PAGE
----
• Concave polygons can be broken down into convex pieces
• Triangular patches are always convex
Spheres
• Can be specified by giving the radius and the center location
• Locations on the surface of the sphere are given by the equation:

(x – xc)2 + (y – yc)2 + (z – zc)2 = r2

• Points on the silhouette of the sphere satisfy the equation:

(x – xc)2 + (y – yc)2 = r2

• Locations within this circle can be plugged back into the sphere equation to find the z coordinate for the location
• This process is very computationally expensive
Spheres
• One improvement on this process uses the eight-way symmetry of a circle
• Once one point on the circle has been found negating and swapping the values produces seven other values on the circle
• Though this is faster, the overall process is still slow because of squaring and squareroots
Spheres
• Bresenham produced an algorithm to determine locations on the perimeter of a circle with just increments and addition
• This algorithm can also be used to identify the locations on the front surface of a sphere
Polygonal Objects
• Objects with curved surfaces can be approximated with a collection of planar patches
• These patch collections can come from:
• A mathematical description of the surface
• A digitized version of the real object
Polygon Meshes
• Can be stored as an array of polygonal patches, but
• There will be a lot of duplicated data
• It is difficult to determine how patches are spatially related
• Changed object properties must be propagated to all of the patches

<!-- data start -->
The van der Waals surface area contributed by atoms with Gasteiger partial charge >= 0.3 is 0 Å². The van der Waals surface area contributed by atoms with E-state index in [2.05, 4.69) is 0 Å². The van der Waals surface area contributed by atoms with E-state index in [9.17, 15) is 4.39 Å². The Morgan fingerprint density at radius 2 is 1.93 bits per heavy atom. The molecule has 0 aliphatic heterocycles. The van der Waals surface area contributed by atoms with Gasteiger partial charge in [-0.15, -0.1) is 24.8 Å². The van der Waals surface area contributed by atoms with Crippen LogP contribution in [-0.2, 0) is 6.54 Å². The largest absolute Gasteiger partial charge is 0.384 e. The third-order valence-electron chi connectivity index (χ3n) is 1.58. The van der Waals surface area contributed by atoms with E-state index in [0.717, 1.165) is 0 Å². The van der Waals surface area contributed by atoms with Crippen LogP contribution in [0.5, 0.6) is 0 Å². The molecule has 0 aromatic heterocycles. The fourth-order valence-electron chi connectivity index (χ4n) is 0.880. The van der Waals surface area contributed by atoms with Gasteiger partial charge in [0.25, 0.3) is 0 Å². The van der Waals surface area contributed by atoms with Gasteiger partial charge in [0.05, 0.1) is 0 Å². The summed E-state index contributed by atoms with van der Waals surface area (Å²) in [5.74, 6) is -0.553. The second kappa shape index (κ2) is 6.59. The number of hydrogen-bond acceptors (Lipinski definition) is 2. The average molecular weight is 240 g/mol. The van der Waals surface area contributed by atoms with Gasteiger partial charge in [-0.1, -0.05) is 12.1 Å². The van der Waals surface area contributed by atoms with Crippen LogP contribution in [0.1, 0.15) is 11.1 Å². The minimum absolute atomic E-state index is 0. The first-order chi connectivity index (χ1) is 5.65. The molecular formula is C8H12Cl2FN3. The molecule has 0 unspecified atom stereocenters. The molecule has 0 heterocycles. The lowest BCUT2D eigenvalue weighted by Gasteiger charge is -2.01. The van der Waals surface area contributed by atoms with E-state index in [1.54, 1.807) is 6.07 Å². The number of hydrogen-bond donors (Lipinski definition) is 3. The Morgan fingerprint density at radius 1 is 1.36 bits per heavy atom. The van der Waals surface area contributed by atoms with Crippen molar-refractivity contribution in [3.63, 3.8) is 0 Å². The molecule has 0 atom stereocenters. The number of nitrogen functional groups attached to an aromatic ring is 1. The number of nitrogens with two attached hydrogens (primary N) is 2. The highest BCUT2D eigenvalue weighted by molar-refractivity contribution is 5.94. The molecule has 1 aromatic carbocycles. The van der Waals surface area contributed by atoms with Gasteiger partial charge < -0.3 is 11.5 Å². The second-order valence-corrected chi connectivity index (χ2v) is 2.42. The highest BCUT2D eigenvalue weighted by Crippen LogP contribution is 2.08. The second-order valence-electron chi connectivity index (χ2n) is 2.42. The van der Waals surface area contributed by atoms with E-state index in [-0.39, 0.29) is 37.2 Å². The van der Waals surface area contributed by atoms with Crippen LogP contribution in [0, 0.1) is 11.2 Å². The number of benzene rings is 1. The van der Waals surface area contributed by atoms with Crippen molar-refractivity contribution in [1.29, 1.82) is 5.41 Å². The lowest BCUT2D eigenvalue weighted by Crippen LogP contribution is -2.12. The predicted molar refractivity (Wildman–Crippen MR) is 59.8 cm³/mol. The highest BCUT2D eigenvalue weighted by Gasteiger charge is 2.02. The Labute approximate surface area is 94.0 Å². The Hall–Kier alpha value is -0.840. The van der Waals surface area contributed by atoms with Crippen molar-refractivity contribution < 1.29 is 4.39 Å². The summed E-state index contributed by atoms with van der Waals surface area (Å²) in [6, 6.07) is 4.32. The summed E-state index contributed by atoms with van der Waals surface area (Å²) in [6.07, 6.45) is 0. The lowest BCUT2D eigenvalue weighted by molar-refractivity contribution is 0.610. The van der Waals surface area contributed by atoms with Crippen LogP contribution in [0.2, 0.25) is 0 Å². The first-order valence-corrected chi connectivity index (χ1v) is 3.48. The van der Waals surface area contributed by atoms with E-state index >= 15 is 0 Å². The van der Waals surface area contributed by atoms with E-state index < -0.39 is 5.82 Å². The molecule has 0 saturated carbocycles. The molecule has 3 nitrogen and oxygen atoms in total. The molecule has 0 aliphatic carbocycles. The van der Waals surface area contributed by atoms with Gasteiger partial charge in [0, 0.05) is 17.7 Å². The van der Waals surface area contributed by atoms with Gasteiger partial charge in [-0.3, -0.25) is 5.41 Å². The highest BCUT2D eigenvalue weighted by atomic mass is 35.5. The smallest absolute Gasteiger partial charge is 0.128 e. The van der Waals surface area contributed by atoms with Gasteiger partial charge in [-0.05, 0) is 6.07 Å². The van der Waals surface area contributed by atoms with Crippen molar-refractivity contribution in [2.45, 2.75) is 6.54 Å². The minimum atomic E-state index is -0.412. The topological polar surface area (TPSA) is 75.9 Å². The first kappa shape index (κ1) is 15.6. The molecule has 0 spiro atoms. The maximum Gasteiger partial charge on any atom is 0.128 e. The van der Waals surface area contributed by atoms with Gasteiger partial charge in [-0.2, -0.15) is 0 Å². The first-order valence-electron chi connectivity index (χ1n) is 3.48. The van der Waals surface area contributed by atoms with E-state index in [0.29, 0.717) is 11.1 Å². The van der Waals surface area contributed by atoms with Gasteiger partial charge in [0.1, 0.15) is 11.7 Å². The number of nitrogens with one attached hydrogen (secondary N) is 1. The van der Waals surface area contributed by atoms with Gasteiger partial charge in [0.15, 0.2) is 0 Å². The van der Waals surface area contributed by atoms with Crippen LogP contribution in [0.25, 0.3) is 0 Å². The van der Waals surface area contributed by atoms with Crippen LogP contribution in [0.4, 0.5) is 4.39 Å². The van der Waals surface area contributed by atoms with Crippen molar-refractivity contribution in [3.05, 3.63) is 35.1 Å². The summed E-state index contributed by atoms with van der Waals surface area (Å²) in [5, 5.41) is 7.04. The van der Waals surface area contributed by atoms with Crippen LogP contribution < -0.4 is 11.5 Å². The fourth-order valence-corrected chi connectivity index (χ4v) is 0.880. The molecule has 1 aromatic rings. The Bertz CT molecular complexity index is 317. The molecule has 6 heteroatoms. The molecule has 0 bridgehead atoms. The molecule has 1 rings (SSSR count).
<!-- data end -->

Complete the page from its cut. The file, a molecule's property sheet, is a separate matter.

Triangular Meshes
• Data duplication can be reduced through the use of two lists, but patches still function independently
• A vertex list will store each vertex and its properties once
• A triangle list will give the index of the vertices for each patch
Winged-Edge Data Structure
• Data structure is built on the concept of an edge
• For each edge, the vertices, adjacent faces, and adjacent edges are stored
Level of Detail
• How detailed should an object model be?
• Level of Detail research uses human perception to answer this question
• Objects that will be small in the scene or may be moving fast in an animation may need less detail (i.e., fewer larger patches)
Hierarchical Modeling
• Objects are described in terms of their parts
• The parts may be further defined in terms of subparts
• Transformations can be applied to get subparts in the correct place and size within the part and the part in the correct place and size within the object
Hierarchical Modeling
• Low-level objects can be reused in the definition of a hierarchical model
Scene Graphs
• A scene graph is a type of hierarchical model
• Scene graphs are used in Java 3D
Hierarchical Modeling
• A stack of transformation matrices helps with hierarchical models
• As the program moves down the hierarchy, the current transformation is pushed before the new transformation is added
• As the program moves up the hierarchy, the top of the stack is used, which removes the transformations added lower in the hierarchy